In our space, we meet her on screen. Among the others, her lit face confronts us in the middle of the room. No barrier protects against her advancing gaze. Compelled to survey the participant’s performance to camera, as sections of the polygon fall off-screen, the onlooking audience tentatively step into their structure of sensory communication. Their nearness can be felt.

Tell me your name.

What would that change?

We already know things of her. We have found a mirror in her mind; she could now be a construct playing only for us; with her history fictionalised by us. In this scenario, she is a survivor, and it is because of this that we can identify with her. Her sentiments are the echo of ours as we suffer her vulnerability. In our space, we watch the others do the same, and they, in return, watch us.

Each subject is a participant.
Each viewer is a subject.
Each subject is a viewer.

What have we done?

The performance requires the camera to perform, not merely as a recording device, but stage and audience simultaneously. The stark, unsettling mise-en-scène, the improvised uniform pattern of repeated movement; the task-based choreography, and proceeding exposing documentary footage sets spontaneous, intimate and realistic components against the contrived and theatrical.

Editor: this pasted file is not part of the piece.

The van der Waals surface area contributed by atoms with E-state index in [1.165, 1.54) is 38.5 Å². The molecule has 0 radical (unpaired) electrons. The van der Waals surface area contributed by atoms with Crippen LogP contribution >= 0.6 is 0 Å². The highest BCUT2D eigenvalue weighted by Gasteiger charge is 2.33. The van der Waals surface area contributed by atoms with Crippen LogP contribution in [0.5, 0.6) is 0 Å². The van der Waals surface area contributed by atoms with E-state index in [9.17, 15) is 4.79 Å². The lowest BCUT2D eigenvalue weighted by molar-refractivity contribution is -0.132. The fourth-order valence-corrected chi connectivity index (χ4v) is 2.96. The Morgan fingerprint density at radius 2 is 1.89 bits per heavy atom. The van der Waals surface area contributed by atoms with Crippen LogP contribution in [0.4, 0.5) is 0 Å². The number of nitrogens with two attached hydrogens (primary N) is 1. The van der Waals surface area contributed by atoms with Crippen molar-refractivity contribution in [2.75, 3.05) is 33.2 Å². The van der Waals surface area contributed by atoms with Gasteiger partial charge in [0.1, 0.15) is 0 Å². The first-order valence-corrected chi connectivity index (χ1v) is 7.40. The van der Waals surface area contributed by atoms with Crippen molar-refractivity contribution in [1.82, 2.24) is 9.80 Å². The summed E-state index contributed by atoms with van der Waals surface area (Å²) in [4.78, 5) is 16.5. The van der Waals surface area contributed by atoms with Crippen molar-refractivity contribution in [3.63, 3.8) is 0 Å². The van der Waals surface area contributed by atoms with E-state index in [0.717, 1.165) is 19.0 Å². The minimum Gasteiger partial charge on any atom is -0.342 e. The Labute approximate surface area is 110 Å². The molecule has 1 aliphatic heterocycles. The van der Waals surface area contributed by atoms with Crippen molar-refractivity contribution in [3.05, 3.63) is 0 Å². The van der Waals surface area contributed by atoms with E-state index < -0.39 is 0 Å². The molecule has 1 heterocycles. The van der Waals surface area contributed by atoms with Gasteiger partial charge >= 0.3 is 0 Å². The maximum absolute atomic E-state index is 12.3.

The relationship between performer and character, fact and fiction, real and performance, rehearsal and rehearsed. Unsure of the existence of any rules of engagement, we are ignorant to how these people came to be in their situation, informed of the story only by their physical behaviour.

What made them act this way?

What we look at is a representation of a point in time when the work existed. The ‘everybodys’ (and not ‘performers’) we see are ‘neutral doers’; they perform their act in a non-virtuosic fashion, appraising relations between the spectacle and the spectator, and implicate the onlooker.

As a present subject, we become constituents of a past incident. As a spectator in the gallery, one feels the same excitement and reverence as the exercise’s participants.

What is intimacy?

In one exercise, participants act by agreeing to enter the artists’ engendered, intimate space, it is the fruit of their actions that culminate in the work. Unspecified instructions act as a trigger, and there is no higher order or purpose structuring the action on screen.

We learn that this is not theatre; subjects do not know their manners in advance. Solicited out-with their inhibitions, it is their reaction to the experiment, and consequences, that is documented. The subjects are ‘revealed’ as they engage in their activity because they engage in their activity. The results present a loaded circumstance; a concentrated ceremonial presentation of the dynamics of social relations, attitudes and beliefs, of the widespread collectivity of social intimacy.

Necessitating subjects in a work has potent social implications. The contributing strangers have now left a mark on each other’s internal history. Bidding their goodbyes and resuming their previous disassociation with one another they will remain bound by this event, mutually sustaining their juncture of shared history.

Why goodbye?

Because there is no love without goodbye.

Laura Edbrook is the recipient of the New Work Scotland Project 2010 MAP residency